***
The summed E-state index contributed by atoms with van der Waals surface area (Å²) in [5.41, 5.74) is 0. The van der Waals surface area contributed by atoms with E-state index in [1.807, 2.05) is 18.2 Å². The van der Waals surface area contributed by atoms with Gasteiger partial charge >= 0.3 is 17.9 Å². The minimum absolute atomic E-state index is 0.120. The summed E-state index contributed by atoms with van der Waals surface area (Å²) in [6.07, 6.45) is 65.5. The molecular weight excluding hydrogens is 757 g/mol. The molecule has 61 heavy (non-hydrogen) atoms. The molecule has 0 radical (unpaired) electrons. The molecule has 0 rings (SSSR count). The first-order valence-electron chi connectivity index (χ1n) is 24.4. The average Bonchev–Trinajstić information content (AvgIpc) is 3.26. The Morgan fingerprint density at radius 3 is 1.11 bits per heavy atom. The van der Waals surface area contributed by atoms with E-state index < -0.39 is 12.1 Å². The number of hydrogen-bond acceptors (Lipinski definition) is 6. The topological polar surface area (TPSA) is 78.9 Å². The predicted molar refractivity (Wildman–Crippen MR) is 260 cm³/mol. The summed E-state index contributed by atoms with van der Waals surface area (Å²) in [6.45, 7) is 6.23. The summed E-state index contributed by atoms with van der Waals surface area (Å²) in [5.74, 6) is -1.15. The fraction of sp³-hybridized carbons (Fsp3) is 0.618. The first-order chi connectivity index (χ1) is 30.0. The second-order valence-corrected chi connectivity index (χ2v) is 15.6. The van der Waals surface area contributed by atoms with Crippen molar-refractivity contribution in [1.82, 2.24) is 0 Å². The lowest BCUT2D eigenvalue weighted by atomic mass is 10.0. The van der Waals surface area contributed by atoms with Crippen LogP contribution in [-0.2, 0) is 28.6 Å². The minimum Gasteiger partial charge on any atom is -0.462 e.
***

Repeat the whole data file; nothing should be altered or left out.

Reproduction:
The summed E-state index contributed by atoms with van der Waals surface area (Å²) in [5.41, 5.74) is 0. The van der Waals surface area contributed by atoms with E-state index in [1.807, 2.05) is 18.2 Å². The van der Waals surface area contributed by atoms with Gasteiger partial charge >= 0.3 is 17.9 Å². The minimum absolute atomic E-state index is 0.120. The summed E-state index contributed by atoms with van der Waals surface area (Å²) in [6.07, 6.45) is 65.5. The molecular weight excluding hydrogens is 757 g/mol. The molecule has 61 heavy (non-hydrogen) atoms. The molecule has 0 radical (unpaired) electrons. The molecule has 0 rings (SSSR count). The first-order valence-electron chi connectivity index (χ1n) is 24.4. The average Bonchev–Trinajstić information content (AvgIpc) is 3.26. The Morgan fingerprint density at radius 3 is 1.11 bits per heavy atom. The van der Waals surface area contributed by atoms with E-state index < -0.39 is 12.1 Å². The number of hydrogen-bond acceptors (Lipinski definition) is 6. The topological polar surface area (TPSA) is 78.9 Å². The predicted molar refractivity (Wildman–Crippen MR) is 260 cm³/mol. The summed E-state index contributed by atoms with van der Waals surface area (Å²) in [6.45, 7) is 6.23. The summed E-state index contributed by atoms with van der Waals surface area (Å²) in [5.74, 6) is -1.15. The fraction of sp³-hybridized carbons (Fsp3) is 0.618. The first-order chi connectivity index (χ1) is 30.0. The second-order valence-corrected chi connectivity index (χ2v) is 15.6. The van der Waals surface area contributed by atoms with Crippen molar-refractivity contribution in [1.82, 2.24) is 0 Å². The lowest BCUT2D eigenvalue weighted by atomic mass is 10.0. The van der Waals surface area contributed by atoms with Crippen LogP contribution in [-0.2, 0) is 28.6 Å². The minimum Gasteiger partial charge on any atom is -0.462 e.